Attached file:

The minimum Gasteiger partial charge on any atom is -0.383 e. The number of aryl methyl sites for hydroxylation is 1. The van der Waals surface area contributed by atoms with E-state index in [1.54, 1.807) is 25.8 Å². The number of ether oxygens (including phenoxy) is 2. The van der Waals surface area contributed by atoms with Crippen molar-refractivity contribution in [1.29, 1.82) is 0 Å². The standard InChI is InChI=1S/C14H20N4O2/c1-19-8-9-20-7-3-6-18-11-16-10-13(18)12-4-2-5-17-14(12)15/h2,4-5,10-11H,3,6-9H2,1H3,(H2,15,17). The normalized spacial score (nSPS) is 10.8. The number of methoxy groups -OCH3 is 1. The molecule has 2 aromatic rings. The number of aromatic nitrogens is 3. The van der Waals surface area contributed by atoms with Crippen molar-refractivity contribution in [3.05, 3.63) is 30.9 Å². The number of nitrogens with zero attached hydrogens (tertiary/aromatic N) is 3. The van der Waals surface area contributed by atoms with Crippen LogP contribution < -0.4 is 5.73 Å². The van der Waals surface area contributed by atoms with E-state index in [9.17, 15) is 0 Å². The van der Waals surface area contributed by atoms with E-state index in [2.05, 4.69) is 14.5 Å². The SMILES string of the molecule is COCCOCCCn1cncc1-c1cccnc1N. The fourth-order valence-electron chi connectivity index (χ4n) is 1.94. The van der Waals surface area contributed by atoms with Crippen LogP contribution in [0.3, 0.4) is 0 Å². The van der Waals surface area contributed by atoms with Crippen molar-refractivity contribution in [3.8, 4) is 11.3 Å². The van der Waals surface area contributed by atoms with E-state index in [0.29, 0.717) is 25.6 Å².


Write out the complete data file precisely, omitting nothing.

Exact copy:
The minimum Gasteiger partial charge on any atom is -0.383 e. The number of aryl methyl sites for hydroxylation is 1. The van der Waals surface area contributed by atoms with E-state index in [1.54, 1.807) is 25.8 Å². The number of ether oxygens (including phenoxy) is 2. The van der Waals surface area contributed by atoms with Crippen molar-refractivity contribution in [1.29, 1.82) is 0 Å². The standard InChI is InChI=1S/C14H20N4O2/c1-19-8-9-20-7-3-6-18-11-16-10-13(18)12-4-2-5-17-14(12)15/h2,4-5,10-11H,3,6-9H2,1H3,(H2,15,17). The normalized spacial score (nSPS) is 10.8. The number of methoxy groups -OCH3 is 1. The molecule has 2 aromatic rings. The number of aromatic nitrogens is 3. The van der Waals surface area contributed by atoms with Crippen molar-refractivity contribution in [3.05, 3.63) is 30.9 Å². The number of nitrogens with zero attached hydrogens (tertiary/aromatic N) is 3. The van der Waals surface area contributed by atoms with Crippen LogP contribution < -0.4 is 5.73 Å². The van der Waals surface area contributed by atoms with E-state index in [9.17, 15) is 0 Å². The van der Waals surface area contributed by atoms with E-state index in [2.05, 4.69) is 14.5 Å². The SMILES string of the molecule is COCCOCCCn1cncc1-c1cccnc1N. The fourth-order valence-electron chi connectivity index (χ4n) is 1.94. The van der Waals surface area contributed by atoms with Crippen LogP contribution in [0.3, 0.4) is 0 Å². The van der Waals surface area contributed by atoms with Crippen molar-refractivity contribution in [3.8, 4) is 11.3 Å². The van der Waals surface area contributed by atoms with E-state index in [0.29, 0.717) is 25.6 Å².